Wildfire-smoke observations fill gap in estimating soot’s role in climate change
New research that fine-tunes the amount of sunlight absorbed by black carbon in smoke from wildfires will help clean up a long-standing flaw in Earth system models, enabling more accurate predictions of global climate change.
“Black carbon or soot is the second most potent climate warming agent after CO2 and methane, despite a short lifespan of weeks, but its impact in climate models is still very uncertain,” said James Lee, climate researcher at Los Alamos National Laboratory and corresponding author of the new study in Geophysical Survey Letters on light absorption by wildfire smoke. “Our research will remove that uncertainty.”
The Los Alamos study resolves a long-standing discrepancy between the observations of the amount of light absorbed by black carbon in smoke and the amount predicted by models given how black carbon is mixed with other material such as condensed organic aerosols present in plumes. .
The team used the Center for Aerosol-Gas Forensic Experiments (CAFÉ) multi-instrument lab in Los Alamos to sample smoke from several wildfires over two summers in the western United States, including the nearby Mid-Fire in New Mexico in 2020 and old plumes of California and Arizona.
The CAFÉ team is now working with colleagues from the Pacific Northwest National Laboratory to incorporate their validated parameterizations into the Department of Energy’s Energy Exascale Earth System Model, or E3SM. This will better evaluate climate forcing and wildfire feedback.
Black carbon emitted from vehicles, power plants, residential heating and forest fires is a powerful absorber of solar radiation and converts incoming light into atmospheric heating.
“Wildfires emit soot and organic particles that respectively absorb and scatter the sunlight to warm or cool the atmosphere with a varying net effect depending on the composition of the smoke mixture,” said Manvendra Dubey, CAFÉ Director and Project Principal Investigator at Los Alamos. “This mixing evolves over time as smoke from large megafires spreads worldwide. We discovered a systematic relationship between the increase in light absorption efficiency of soot with age due to the growth of organic coatings.”
The discovery accurately captures the complex dimensions and structure of soot currently being approximated in models, Dubey said.
“We aim to include it in climate models to provide robust estimates of warming from bushfire soot, particularly in the Arctic, which is warming four times faster than the world,” Dubey said.
“While black carbon is widely believed to cause warming,” Lee said, “its impact on climate is not well known because of the way it interacts with other types of particles in the atmosphere.”
That uncertainty stems in part from a lack of understanding of how black carbon’s light-reflecting and absorbing properties evolve as it ages and undergoes complicated chemistry in the rapidly changing atmospheric conditions as wildfire smoke spreads. The plume can linger in the upper atmosphere for months.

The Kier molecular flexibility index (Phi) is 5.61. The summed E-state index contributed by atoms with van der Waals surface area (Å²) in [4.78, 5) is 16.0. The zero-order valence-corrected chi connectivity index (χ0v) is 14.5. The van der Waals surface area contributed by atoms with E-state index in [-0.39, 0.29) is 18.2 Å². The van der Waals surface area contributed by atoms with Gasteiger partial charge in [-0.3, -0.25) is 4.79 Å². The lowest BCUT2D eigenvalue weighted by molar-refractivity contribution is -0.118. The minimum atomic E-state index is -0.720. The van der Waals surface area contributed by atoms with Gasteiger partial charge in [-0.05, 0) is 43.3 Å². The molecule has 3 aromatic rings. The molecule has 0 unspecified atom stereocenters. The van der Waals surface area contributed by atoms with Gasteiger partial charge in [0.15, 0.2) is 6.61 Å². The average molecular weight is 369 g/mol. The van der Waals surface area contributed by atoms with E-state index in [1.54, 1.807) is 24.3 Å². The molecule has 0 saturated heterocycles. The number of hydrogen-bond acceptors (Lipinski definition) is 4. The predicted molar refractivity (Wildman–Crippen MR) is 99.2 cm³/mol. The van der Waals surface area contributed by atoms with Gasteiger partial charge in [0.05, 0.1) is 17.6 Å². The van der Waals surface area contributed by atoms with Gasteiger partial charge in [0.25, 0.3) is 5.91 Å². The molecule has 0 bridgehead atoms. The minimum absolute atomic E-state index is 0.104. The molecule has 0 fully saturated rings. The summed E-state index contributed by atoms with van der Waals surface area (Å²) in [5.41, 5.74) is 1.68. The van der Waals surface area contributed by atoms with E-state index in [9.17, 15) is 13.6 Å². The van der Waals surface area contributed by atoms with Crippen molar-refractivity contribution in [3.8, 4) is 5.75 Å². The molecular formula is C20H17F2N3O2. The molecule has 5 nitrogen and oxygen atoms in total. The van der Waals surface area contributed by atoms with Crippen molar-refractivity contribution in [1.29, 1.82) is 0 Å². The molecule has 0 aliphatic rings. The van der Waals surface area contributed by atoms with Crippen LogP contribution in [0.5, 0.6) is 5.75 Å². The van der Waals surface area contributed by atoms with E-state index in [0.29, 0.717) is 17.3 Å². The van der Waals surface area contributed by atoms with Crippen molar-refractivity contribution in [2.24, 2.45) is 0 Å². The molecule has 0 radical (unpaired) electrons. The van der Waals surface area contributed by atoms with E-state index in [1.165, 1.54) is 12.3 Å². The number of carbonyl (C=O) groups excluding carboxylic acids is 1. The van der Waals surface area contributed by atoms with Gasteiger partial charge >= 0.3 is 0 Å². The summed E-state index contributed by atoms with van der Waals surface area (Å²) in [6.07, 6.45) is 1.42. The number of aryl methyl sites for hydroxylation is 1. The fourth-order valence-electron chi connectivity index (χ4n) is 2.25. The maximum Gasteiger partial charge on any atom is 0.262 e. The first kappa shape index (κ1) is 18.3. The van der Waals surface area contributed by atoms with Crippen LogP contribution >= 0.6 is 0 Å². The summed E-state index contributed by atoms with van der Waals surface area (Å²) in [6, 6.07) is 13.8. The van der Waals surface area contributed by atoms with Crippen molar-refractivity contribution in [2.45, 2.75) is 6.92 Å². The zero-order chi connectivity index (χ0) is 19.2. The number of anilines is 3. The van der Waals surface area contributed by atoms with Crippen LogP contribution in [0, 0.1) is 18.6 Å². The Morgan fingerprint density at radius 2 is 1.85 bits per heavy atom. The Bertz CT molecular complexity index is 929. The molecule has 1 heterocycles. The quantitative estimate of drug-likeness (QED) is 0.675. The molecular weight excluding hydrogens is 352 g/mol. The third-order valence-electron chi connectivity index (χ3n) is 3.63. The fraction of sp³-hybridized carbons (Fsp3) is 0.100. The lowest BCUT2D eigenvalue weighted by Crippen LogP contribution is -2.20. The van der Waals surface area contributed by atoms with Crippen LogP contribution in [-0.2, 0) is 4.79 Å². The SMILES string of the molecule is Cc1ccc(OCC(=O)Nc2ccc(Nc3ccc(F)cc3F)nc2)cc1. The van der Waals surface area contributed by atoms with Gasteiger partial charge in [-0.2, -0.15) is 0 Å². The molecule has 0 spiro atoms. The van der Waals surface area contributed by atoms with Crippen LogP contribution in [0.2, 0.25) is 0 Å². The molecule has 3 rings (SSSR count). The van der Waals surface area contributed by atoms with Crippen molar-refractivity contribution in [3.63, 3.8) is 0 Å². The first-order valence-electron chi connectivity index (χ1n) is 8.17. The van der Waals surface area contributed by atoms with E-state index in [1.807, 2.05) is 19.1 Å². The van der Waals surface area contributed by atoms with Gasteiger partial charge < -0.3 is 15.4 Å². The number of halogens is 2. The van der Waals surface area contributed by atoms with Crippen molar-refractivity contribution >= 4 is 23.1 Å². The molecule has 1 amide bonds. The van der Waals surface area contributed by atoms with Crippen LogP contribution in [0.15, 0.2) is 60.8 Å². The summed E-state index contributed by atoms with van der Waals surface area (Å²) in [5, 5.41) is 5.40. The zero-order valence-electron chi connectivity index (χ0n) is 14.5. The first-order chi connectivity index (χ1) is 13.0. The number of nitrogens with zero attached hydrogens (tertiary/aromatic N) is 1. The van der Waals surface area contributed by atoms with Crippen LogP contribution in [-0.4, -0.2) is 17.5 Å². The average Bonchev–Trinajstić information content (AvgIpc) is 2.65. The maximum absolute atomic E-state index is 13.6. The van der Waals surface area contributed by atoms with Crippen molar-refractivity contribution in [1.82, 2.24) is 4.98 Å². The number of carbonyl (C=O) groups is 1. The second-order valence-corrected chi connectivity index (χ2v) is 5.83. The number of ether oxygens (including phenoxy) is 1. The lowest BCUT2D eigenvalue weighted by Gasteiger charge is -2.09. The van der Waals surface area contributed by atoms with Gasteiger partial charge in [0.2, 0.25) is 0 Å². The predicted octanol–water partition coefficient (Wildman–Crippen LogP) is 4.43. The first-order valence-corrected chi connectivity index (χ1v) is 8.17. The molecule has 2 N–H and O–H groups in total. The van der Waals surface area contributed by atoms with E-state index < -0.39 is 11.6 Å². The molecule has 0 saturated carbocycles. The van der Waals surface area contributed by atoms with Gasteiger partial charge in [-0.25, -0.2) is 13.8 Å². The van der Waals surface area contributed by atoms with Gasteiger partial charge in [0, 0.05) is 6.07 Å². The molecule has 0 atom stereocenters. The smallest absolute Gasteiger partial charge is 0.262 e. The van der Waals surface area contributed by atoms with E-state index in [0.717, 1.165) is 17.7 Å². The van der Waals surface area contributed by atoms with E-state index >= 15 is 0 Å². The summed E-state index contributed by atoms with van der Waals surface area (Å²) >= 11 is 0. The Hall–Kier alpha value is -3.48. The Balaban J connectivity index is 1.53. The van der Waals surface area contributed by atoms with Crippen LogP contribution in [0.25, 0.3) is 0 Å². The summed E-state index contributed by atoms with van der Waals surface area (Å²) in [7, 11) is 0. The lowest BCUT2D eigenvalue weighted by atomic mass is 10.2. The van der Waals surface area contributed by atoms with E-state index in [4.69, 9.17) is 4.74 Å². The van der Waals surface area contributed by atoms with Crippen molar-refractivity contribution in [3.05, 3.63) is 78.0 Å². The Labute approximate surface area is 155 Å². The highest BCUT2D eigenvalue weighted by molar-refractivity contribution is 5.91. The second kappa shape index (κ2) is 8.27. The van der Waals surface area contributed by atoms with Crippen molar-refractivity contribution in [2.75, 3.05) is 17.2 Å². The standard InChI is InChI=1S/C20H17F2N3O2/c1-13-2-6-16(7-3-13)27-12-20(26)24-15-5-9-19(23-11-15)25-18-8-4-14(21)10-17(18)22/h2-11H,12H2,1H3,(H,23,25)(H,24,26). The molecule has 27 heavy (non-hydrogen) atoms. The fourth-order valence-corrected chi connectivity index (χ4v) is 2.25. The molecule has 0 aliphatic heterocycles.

During that evolution, organic aerosols form and condense around black carbon particles. Some of these aerosols focus the light on the black carbon, increasing absorption, but how much light is absorbed depends on the size of the aerosols and how they cover the soot.
Climate models currently idealize this mixing state of smoke, Dubey said. Because the models do not account for the variation in organic coatings based on the size of each particle, the models overestimate how much radiation is absorbed by black carbon. This leads to major uncertainties and prejudices in the climate effects of wildfires.
Single particle modeling yields better results, but is too computationally expensive to embed in Earth system models such as E3SM. That’s why the Los Alamos researchers sought to create parameters for black carbon that could be incorporated into models of the Earth’s system without the prohibitively high computational cost of modeling large numbers of particles.
The Los Alamos team analyzed 60 million smoke particles collected from CAFÉ’s 10-meter high sampling tower. This observation method allowed them to account for variations in the amount of organic coating on each particle — the missing piece from previous models. With the empirical data collected by CAFÉ, the team used existing absorption models to determine how much light energy each particle absorbed and then deduce the plumes’ total black carbon absorption. Their results were consistent with independent measurements of smoke properties performed in parallel, while modeling based on the idealized black carbon particles did not match observations. Los Alamos results can be scaled up to represent atmospheric plumes in global climate models
The team found that they could predict the amplification of black carbon absorption from the ratio of the coating material to the volume of black carbon in the plume. That simple ratio can be incorporated into complex Earth system models for determining the climate impact of black carbon.
Study finds less impact of wildfire smoke on climate
James E. Lee et al., Wildfire Smoke shows significant and predictable improvements in black carbon absorption, Geophysical Survey Letters (2022). DOI: 10.1029/2022GL099334
Quote: Wildfire smoke observations fill gap in estimate of role of soot in climate change (2022, July 22) retrieved July 22, 2022 from https://phys.org/news/2022-07-wildfire-smoke-gap-soot- role-climate .html
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